In Philadelphia, where wardrobe ranks right up there with a Rolodex as the most critical weapon in any political arsenal, Mondesire brings the big guns. He favors shiny cuff links, bright handkerchiefs, and silk suits tailored to fit his broad, swaggering shoulders. Born in Harlem a block away from the Apollo Theater, he never learned to ride a horse but somehow manages to pull off an intimidating Old West persona with his trademark cowboy hats (two dozen, including one hand-blocked Montecristi) and pairs of cowboy boots (10 leather, one lizard, one kangaroo).
One late November evening, the Mondesire baritone could be heard working its way across the Palm at this magazine's power issue party. Radio host Mary Mason sipped a merlot and watched him. She's had her share of brawls with Mondesire over the years.
“You know what we used to call guys like that? Woofers.” What's a woofer? “A windbag. He's out there selling woof tickets. Sure, he might run against Chaka. For his life.”
Jerry Mondesire has always loved a good feud. He is 56 years old and suffers from acute hypertension, and feuds are like his thrice-weekly racquetball regimen—they keep his heart strong and his wits sharp. “I like to stay in shape for whatever fight we gotta have” is how he puts it, and he's always picking new ones. The latest target is Donovan McNabb, whom Mondesire all but called an Uncle Tom for his aversion to running the ball. Over the past 30 years, the fighting has been more or less constant: good fights, bad fights, fights fought for the sake of fighting. When those fights involve the black community, you can count on Mondesire to be at or near the center of all three.
First, the good fights, of which there's been no shortage since Mondesire became president of the local NAACP in 1996. These are the fights you've heard of—the marches against sinking houses, high gas prices and police brutality; the humiliation of District Attorney Lynne Abraham for opposing the appointment of Frederica Massiah-Jackson to the federal bench; the hard racial peace Mondesire helped broker in Grays Ferry in 1997. Every week it's something new, most recently the case of Jacob Gray, a 13-year-old Liberian immigrant who was beaten into a near-coma by classmates who thought he had “snitched” on them for smoking marijuana. Wearing his NAACP hat, Jerry helped Gray's family find a doctor and showed up at the suspects' hearing to lobby for swift and severe punishment. He has never been bashful about condemning the black community's shortcomings, which is one reason he's a favorite source for the city's press corps.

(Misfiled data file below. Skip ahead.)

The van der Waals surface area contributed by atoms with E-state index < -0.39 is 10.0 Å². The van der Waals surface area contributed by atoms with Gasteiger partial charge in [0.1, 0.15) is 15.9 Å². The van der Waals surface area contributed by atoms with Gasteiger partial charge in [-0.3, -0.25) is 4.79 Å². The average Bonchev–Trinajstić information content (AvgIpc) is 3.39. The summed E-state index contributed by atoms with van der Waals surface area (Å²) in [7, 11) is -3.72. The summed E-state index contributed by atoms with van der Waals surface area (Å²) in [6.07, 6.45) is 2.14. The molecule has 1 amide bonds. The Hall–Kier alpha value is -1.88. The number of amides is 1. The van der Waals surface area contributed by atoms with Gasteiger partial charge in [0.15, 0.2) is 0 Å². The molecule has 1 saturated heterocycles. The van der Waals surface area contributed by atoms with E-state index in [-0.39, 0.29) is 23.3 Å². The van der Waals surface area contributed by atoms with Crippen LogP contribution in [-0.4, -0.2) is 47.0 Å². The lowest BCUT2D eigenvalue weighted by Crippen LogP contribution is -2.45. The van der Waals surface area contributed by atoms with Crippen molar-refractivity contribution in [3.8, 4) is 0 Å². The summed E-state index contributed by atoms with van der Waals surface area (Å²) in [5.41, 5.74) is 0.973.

“Jerry's not afraid to call elements in the African-American community to account,” says retired longtime Daily News reporter Ron Goldwyn. “He provides a voice that the mainstream media is often trying to find. He can play us like a fiddle in terms of what gets quoted.”
He's also really smart. He's been around, he knows everybody, and he was once a reporter himself, so his words seem to wind up outside of quotes as often as inside.
The good fights are all over his résumé: At the age of 21, the son of a housekeeper wound up reporting on Washington for the New York Times. Ace reporter at the Baltimore Sun. First black editor at the Inquirer. And then the peak of his career, as Congressman Bill Gray's strong right hand in Philadelphia. He flew around the world on Air Force jets, shook hands with Nelson Mandela, and was for a time thought to be the most powerful unelected official in Philadelphia.
“He has an incandescent intellect,” says attorney Rotan Lee, who worked in Gray's D.C. office, “a remarkable ability to conceive, plan and execute in the same mind. He is brilliantly piratical, like a James Carville or Karl Rove. He was Gray's consigliere, like Robert Duvall in The Godfather, but he was also his Luca Brasi, the guy they sent out to take care of things and people, the enforcer, the big meaty guy who at the Godfather's request would do anything. I mean anything.”